What I Want to Tell People Who Casually Say They're 'So OCD'


No, you’re not “so OCD” for keeping your room tidy.

No, you’re not “so OCD” for straightening the pictures on the walls.

No, you’re not “so OCD” for washing your hands before you eat.

No, you’re not “so OCD” for wanting to write down what happened that day in a journal every evening.

No, you’re not “so OCD” for wanting to do a job perfectly.

OCD isn’t wanting to keep your room tidy — it’s needing to keep your room perfect. It’s knowing that it’s illogical to be so upset that your friend pulled one of your books off its shelf, but still feeling nervous and jumpy until you can put it back in its designated place.

OCD is straightening a picture, then unstraightening it just to straighten it again, thinking, “this is the last time” at number three, but redoing it seven more times just to get to an even 10, then wondering if it’s even still straight anymore and repeating the process.

OCD is washing your hands over and over, scrubbing at them until they’re raw, knowing that your hands will be dry and cracked by the time you’re done, wishing you could stop, knowing you should stop, but pumping soap onto them “just one more time.”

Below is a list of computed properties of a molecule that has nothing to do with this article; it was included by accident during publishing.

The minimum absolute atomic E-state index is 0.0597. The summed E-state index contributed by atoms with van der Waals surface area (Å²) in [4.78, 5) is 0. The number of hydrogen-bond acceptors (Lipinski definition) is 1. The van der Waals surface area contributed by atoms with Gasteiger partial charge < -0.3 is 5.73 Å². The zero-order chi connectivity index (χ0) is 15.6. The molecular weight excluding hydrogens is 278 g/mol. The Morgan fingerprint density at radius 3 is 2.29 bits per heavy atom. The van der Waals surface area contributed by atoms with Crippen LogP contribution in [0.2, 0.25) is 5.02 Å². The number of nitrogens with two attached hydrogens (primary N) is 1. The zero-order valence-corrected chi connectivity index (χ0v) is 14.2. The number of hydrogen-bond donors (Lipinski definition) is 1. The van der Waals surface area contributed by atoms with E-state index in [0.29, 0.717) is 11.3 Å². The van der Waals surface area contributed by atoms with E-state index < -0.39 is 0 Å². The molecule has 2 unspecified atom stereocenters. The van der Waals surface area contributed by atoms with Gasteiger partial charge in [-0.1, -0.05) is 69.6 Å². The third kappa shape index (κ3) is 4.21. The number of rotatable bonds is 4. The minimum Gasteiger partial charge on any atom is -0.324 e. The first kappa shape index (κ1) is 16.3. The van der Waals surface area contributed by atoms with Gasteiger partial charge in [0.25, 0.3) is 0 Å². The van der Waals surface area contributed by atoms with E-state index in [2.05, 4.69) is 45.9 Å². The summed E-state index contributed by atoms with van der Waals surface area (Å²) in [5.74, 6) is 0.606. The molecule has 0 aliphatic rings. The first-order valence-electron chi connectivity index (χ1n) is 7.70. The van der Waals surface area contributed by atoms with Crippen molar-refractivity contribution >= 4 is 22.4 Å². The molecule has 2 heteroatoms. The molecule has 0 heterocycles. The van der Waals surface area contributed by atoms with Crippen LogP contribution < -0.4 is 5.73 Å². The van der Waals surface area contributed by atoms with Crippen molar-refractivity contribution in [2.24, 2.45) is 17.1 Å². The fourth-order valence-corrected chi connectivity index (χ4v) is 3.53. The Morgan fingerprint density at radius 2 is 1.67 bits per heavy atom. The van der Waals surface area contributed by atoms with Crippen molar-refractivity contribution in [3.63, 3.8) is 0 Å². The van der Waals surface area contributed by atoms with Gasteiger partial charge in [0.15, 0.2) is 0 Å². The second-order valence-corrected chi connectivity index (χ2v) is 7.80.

OCD is wanting to write something down, but getting stuck on one sentence — deleting it and rewriting it, over and over, going back further each time, hoping you can remember what you wrote because you have to rewrite it exactly the same way.

OCD is wanting to a job perfectly, but messing it up and knowing you have no excuse to give because you’ve been pressing the same button over and over for the past five minutes with no explanation other than you just had to do it.

OCD is obsessive-compulsive disorder. It’s time-wasting, it’s interfering, it’s infuriating and it’s embarrassing. It’s not a personality quirk, and it’s not your punch line — it’s a disorder. And it’s not something you want.

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Getty Images photo via MistakeAnn

This story originally appeared on Spilled Inklings.


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